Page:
The Surprisingly Weird Things That Make Sweden Amazing to Visit
Americans chiefly know Sweden as heavily taxed, partial to yellow-on-blue, and strangely great at both death metal and sassy English-language pop music. But don’t sleep on the low-key badass country that gave us a multi-continental Viking empire and, eventually, the Cardigans’ “Lovefool.” The quirky Swedes pay new parents to stay home with their kids, export their wheat at 80 proof, and legally permit you to walk through pretty much anyone’s yard, so long as you’re checking out nature. Leave it to a people descended from Vikings, after all, to welcome explorers.
Daydream about moving there if you like (you’re not the only one; more on that below). Or go for a visit, any time of year. It won’t necessarily be cheap, but then, where else could you run across all-white moose?
Progressive politics make it feel like Vermont on steroids
I managed to wangle a chopper ride over Stockholm this summer. From the air, certain things stood out: lots of grass, lakes, and above-ground backyard pools. (Who woulda thought?) But what really makes an impression is the endless parade of wind turbines. Sweden has gone all-in with green energy -- and I found out later the country plans to run entirely on sustainable resources by 2040.
This is a great place to visit if you find western Massachusetts stiflingly right-wing. Sure, the taxes are high, but hey -- they buy you health care, education, and three-month mandatory paternity leave. (I love the idea of someone saying, "No! You cannot come to work today. Go back to your baby.") Sweden also ranks high for gender equality and LGBTQ rights, and was the first nation in the world to ban the smacking of children. If you want to experience a Western democracy where people’s lives are nonetheless really different from most Americans’, Sweden makes a fascinating trip.
The coolest law in Sweden? You’re free to wander private property.
So, about that wander-around law. It’s called the Right of Public Access, and it pretty much says you’re free to roam and enjoy nature on both public and private lands, so long as you’re not a dick about it. This give-and-take respect for nature may be why I didn’t see much trash tossed around -- and why no one yelled at me when I walked between a few vacation homes while strolling down to the beach. I was also told that private roads are virtually non-existent. Just keep a reasonable distance from a garden or private residence and you’re in good shape. (For a more official description and fine print, check in with the Swedish Environmental Protection Agency.)
The safaris here find wolves and moose
The Right of Public Access comes in handy for Wild Sweden’s Marcus Eldh, who operates a Moose Safari in Skinnskatteberg. If you’re going to be hiking in nature -- and if you come this far, you’re pretty much obliged to venture into the wild -- you could do worse than to join a safari that usually sees at least a dozen moose (mooses? meese?) on summer treks.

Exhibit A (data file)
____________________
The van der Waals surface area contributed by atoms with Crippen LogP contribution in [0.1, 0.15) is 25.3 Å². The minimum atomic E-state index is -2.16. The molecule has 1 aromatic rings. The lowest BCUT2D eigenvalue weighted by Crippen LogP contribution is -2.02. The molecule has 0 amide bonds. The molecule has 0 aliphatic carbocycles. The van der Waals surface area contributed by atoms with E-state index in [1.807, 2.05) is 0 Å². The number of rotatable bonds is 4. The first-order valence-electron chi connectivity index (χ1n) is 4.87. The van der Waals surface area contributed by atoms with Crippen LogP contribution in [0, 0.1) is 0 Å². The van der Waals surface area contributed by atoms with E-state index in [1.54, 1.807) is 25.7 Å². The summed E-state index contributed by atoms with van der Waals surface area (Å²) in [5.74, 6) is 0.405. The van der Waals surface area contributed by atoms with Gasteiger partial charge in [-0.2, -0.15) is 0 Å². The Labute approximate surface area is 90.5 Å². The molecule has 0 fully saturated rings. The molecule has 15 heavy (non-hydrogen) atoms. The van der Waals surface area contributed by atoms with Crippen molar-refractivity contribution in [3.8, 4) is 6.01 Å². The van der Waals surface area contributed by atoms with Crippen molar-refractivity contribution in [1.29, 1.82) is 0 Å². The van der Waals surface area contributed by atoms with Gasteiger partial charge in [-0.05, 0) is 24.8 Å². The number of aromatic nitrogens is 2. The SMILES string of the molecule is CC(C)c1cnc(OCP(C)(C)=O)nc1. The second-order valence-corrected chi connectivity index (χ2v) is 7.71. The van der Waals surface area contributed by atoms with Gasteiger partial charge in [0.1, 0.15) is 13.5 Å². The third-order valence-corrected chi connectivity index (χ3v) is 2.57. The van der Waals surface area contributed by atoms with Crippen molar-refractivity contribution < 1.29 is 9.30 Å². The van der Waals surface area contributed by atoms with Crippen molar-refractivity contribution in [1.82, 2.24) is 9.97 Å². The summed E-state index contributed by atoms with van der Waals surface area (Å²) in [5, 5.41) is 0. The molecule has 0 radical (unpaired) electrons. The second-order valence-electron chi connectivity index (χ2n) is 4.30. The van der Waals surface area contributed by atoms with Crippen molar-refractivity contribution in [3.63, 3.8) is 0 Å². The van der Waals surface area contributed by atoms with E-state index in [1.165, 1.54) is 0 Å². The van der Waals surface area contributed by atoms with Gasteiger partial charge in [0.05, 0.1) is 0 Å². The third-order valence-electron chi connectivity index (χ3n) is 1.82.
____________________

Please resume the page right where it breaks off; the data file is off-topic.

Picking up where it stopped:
"I was backpacking in southeast Asia and inspired by orangutan trekking guides in the jungles of Sumatra," Eldh says. "I came back home and asked if there was anything exotic in Sweden to see." As it turned out, tourists were eager to check out bears, wolves, and, yeah, mooseses. (Canada may wince, but Sweden has more moose per square mile than any other county in the world.)
The five-hour tour includes campfires, a full exploration of the wilderness, and a chance to see other animals -- including boar, foxes, and wolves. Just don't expect to catch sight of the elusive white moose on your Sweden trip, unless you’re absolutely hellbent on it. "Those are four hours west on the Norwegian border," Eldh told me. "And there are only about 150 of them."
The ABBA museum does not mess around
Don’t wait till you win your Nobel to visit Stockholm. Built on 14 islands connected by 57 bridges, it's known for restaurants, bars, museums, and some amazing architecture that's been around forever. It’s also home to perhaps the country’s most Swedish attraction. It’s ABBA: The Museum, which I had explained to me by a dude named Erik at my hotel bar.
"You get to sing with Abba," he said. And yes, it's true -- sorta. You get to grab a mic and sing along to the group's hit singles karaoke-style while 3-D computer-generated avatars of the band members dance in the background.
Also, there’s a telephone that only rings when one of the four band members calls the number. And a self-playing piano is remotely connected to another piano in the home of member Benny Andersson. It plays when he plays. Sounds nuts, right? But if you’re going to name a thing ABBA: The Museum it better be at least as cool as Spaceballs: The Flamethrower.
"Does everybody in Sweden love ABBA?" I asked Erik.
"They're popular, but we get sick of hearing about them," he said. Then he asked: "So you're American?"
"How would you like being asked about Michael Jackson all the time?"
Fika is your new favorite coffee break
If you’re spending any time in Sweden, get familiar with the fika. It's a daily coffee break that usually includes pastries, cakes, or sandwiches. A central part of the Swedish lifestyle, fikas tend to be social gatherings at home or work. Something, maybe, about those 23 hours of darkness in the wintertime drives people to take their cuppa joe at approximately battering-ram strength.
"Swedes drink a lot of coffee," Elke Tagesson told me. "It's much stronger here than in the US."
Tagesson is a 26-year-old American who moved to Sweden and learned the language before finding work at Café Husaren -- one of the most famous attractions in Sweden’s second city, Gothenburg. The joint is an intimate grab-and-go dining spot with chandeliers that hang from a glass ceiling. The display shelves include sandwiches, cakes, and big whompin’ cinnamon buns that he sells by the hundreds during the summer.